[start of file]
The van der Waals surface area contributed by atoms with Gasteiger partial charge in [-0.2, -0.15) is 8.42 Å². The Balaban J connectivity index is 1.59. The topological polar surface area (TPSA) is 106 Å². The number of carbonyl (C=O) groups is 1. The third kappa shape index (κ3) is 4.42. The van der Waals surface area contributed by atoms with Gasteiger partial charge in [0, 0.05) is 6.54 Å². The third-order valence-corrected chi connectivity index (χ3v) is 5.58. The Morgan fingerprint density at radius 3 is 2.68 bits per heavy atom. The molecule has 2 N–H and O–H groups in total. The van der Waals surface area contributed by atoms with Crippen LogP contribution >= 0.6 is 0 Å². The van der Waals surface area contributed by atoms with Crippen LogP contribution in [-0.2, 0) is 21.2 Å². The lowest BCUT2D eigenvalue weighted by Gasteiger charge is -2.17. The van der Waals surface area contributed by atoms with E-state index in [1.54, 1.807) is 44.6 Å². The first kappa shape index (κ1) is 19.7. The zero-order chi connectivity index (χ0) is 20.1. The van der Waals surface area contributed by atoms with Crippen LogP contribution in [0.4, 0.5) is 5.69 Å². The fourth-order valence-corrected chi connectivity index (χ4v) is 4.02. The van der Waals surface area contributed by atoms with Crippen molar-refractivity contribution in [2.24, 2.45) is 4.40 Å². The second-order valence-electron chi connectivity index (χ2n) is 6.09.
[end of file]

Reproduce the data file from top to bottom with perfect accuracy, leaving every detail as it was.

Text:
The van der Waals surface area contributed by atoms with Gasteiger partial charge in [-0.2, -0.15) is 8.42 Å². The Balaban J connectivity index is 1.59. The topological polar surface area (TPSA) is 106 Å². The number of carbonyl (C=O) groups is 1. The third kappa shape index (κ3) is 4.42. The van der Waals surface area contributed by atoms with Gasteiger partial charge in [0, 0.05) is 6.54 Å². The third-order valence-corrected chi connectivity index (χ3v) is 5.58. The Morgan fingerprint density at radius 3 is 2.68 bits per heavy atom. The molecule has 2 N–H and O–H groups in total. The van der Waals surface area contributed by atoms with Crippen LogP contribution >= 0.6 is 0 Å². The van der Waals surface area contributed by atoms with Crippen LogP contribution in [-0.2, 0) is 21.2 Å². The lowest BCUT2D eigenvalue weighted by Gasteiger charge is -2.17. The van der Waals surface area contributed by atoms with E-state index in [1.54, 1.807) is 44.6 Å². The first kappa shape index (κ1) is 19.7. The zero-order chi connectivity index (χ0) is 20.1. The van der Waals surface area contributed by atoms with Crippen LogP contribution in [0.4, 0.5) is 5.69 Å². The fourth-order valence-corrected chi connectivity index (χ4v) is 4.02. The van der Waals surface area contributed by atoms with Crippen molar-refractivity contribution in [2.24, 2.45) is 4.40 Å². The second-order valence-electron chi connectivity index (χ2n) is 6.09.